Course Description

Cross-listed with WGSS 301-01. This course takes an interdisciplinary approach to lesbian, gay, bisexual, transgender, and queer (LGBTQ+) literature and culture in the United States. The course moves among literary, historical, and theoretical texts to address questions of sex, gender, and sexuality as they shape queer American identities, communities, and cultures. Drawing from queer theory, feminist and queer historicism, and feminist and queer literary analysis, students will consider the impact of sexuality and gender on literature and culture. We will pay particular attention to how sex and gender intersect with other forms of difference, including race, class, geography, and nationality. Primary readings will be drawn from a range of literary genres and archival sources.

 *Content Note:  This course includes discussion of explicit materials, including but not limited to: sexual acts of all kinds, sexual and physical violence, rape, sexual fetishes, pornography, and other graphic, emotional, and controversial materials.  If you cannot participate in a sensitive and mature manner, you should reconsider taking this course.  If you are concerned about engaging with a particular topic you should consult with us in advance.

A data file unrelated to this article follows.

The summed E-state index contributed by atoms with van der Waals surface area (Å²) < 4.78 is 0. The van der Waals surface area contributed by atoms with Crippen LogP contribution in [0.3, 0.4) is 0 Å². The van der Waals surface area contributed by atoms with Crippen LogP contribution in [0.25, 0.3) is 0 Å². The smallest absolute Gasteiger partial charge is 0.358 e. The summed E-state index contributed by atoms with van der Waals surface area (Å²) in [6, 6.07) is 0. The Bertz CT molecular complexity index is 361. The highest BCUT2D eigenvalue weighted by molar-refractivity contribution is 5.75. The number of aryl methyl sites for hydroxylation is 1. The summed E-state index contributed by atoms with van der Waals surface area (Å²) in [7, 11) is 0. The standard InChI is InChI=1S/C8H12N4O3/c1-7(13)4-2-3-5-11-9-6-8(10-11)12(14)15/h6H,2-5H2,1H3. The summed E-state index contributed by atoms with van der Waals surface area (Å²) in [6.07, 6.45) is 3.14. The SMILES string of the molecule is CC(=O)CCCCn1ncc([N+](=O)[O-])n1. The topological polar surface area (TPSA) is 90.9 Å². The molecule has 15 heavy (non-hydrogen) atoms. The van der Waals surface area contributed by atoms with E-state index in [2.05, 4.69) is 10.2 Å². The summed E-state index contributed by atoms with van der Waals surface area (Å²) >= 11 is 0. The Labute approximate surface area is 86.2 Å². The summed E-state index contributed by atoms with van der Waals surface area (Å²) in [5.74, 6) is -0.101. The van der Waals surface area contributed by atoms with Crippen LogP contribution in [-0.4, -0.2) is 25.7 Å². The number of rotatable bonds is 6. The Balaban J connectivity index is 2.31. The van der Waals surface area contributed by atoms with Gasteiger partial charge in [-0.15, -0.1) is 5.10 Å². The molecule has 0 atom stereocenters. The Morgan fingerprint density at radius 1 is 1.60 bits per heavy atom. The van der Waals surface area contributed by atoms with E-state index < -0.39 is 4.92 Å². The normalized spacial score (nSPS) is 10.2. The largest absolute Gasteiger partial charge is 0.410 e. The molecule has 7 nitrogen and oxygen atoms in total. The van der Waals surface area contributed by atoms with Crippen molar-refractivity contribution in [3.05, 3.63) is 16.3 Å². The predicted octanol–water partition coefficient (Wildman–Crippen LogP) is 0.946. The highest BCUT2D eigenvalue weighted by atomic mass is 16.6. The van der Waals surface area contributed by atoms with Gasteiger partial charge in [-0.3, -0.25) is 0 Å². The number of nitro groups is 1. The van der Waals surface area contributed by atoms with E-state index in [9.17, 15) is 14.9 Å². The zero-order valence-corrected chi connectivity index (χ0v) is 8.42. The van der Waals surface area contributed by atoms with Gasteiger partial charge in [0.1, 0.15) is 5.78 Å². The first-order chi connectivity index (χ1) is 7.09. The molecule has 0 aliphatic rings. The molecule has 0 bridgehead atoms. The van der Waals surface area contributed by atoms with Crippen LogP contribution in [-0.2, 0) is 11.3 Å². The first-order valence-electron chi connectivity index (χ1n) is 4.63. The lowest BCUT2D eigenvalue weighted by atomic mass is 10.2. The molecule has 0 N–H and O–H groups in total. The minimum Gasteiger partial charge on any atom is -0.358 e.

Course Objectives: 

  • Trace the social construction of sex, gender, and sexuality, and ongoing transhistorical changes in these categories
  • Deepen students’ methods and models of reading using texts by and about LGBTQ2 people
  • Differentiate between sexual acts and identities as we trace the rise of contemporary concepts of “gay,” “lesbian,” and “transgender,” and the problems applying these to pre-modern lives
  • Mark the effects of race, class, geography, and colonialism on the evolution and construction of LGBTQ2 identities and communities
  • Identify conflict between and within the broader LGBTQ2 continuum, specifically around forces of assimilation, race, and class
  • Consider the shifting focus of LGBTQ2 activism in historical and contemporary politics
  • Make a cogent and controvertible argument that relies on evidence and demonstrates familiarity with the relationships between primary and secondary sources

Course Materials

The following texts are required for the course and are available at the college bookstore. In addition, you will need to be able to access various other texts on our class website:

      1. Susan Stryker, Transgender History, 2nd edition (Hachette, 2018); 978-1-5800-5689-2
      2. Tony Kushner, Angels in America (Ingram Publishing Services, 2013); 978-1-5593-6384-6
      3. Samuel Delany, Times Square Red, Times Square Blue (Ingram Publishing, 1999); 978-0-8147-1920-6
      4. Annie Proulx, Brokeback Mountain (Scribner, 2005); 978-0-7432-7132-5
      5. Audre Lorde, Zami: A New Spelling of my Name (Penguin, 1982); 978-0-8959-4122-0
      6. Eli Clare, Exile and Pride (Duke UP, 2015); 978-0-8223-6031-5
      7. Walt Whitman, Song of Myself (Dover, 2001); 978-0-4864-1410-2
      8. Recommended: Writing Analytically, 8th ed. by David Rosenwasser and Jill Stephen